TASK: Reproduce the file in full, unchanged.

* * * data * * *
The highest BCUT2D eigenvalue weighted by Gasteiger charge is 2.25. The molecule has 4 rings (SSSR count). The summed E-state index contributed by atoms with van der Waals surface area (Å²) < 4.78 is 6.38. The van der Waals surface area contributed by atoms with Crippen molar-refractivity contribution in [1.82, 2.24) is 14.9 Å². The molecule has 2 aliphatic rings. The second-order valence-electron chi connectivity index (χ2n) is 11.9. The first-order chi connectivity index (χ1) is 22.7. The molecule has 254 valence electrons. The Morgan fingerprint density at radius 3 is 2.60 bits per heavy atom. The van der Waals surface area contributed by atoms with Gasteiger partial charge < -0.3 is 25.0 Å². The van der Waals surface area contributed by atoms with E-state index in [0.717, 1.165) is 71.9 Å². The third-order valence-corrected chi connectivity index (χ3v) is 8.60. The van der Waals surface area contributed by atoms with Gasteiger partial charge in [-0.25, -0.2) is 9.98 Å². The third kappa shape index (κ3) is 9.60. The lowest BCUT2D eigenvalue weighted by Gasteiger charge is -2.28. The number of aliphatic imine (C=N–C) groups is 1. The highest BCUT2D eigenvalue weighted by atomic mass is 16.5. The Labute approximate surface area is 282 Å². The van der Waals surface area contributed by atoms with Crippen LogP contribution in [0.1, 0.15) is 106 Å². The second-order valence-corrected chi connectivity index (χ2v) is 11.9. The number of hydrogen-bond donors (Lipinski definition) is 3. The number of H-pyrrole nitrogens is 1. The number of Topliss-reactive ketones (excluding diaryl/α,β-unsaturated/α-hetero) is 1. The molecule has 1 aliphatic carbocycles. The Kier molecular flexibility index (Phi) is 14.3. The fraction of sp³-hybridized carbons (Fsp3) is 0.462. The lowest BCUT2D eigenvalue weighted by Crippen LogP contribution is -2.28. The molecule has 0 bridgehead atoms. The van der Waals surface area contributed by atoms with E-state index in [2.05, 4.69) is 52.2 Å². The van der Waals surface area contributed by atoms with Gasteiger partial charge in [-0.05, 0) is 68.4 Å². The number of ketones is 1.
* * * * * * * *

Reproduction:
The highest BCUT2D eigenvalue weighted by Gasteiger charge is 2.25. The molecule has 4 rings (SSSR count). The summed E-state index contributed by atoms with van der Waals surface area (Å²) < 4.78 is 6.38. The van der Waals surface area contributed by atoms with Crippen molar-refractivity contribution in [1.82, 2.24) is 14.9 Å². The molecule has 2 aliphatic rings. The second-order valence-electron chi connectivity index (χ2n) is 11.9. The first-order chi connectivity index (χ1) is 22.7. The molecule has 254 valence electrons. The Morgan fingerprint density at radius 3 is 2.60 bits per heavy atom. The van der Waals surface area contributed by atoms with Gasteiger partial charge < -0.3 is 25.0 Å². The van der Waals surface area contributed by atoms with E-state index in [0.717, 1.165) is 71.9 Å². The third-order valence-corrected chi connectivity index (χ3v) is 8.60. The van der Waals surface area contributed by atoms with Gasteiger partial charge in [-0.25, -0.2) is 9.98 Å². The third kappa shape index (κ3) is 9.60. The lowest BCUT2D eigenvalue weighted by Gasteiger charge is -2.28. The number of aliphatic imine (C=N–C) groups is 1. The highest BCUT2D eigenvalue weighted by atomic mass is 16.5. The Labute approximate surface area is 282 Å². The van der Waals surface area contributed by atoms with Crippen LogP contribution in [0.1, 0.15) is 106 Å². The second-order valence-corrected chi connectivity index (χ2v) is 11.9. The number of hydrogen-bond donors (Lipinski definition) is 3. The number of H-pyrrole nitrogens is 1. The number of Topliss-reactive ketones (excluding diaryl/α,β-unsaturated/α-hetero) is 1. The molecule has 1 aliphatic carbocycles. The Kier molecular flexibility index (Phi) is 14.3. The fraction of sp³-hybridized carbons (Fsp3) is 0.462. The lowest BCUT2D eigenvalue weighted by Crippen LogP contribution is -2.28. The molecule has 0 bridgehead atoms. The van der Waals surface area contributed by atoms with E-state index in [2.05, 4.69) is 52.2 Å². The van der Waals surface area contributed by atoms with Gasteiger partial charge in [-0.05, 0) is 68.4 Å². The number of ketones is 1.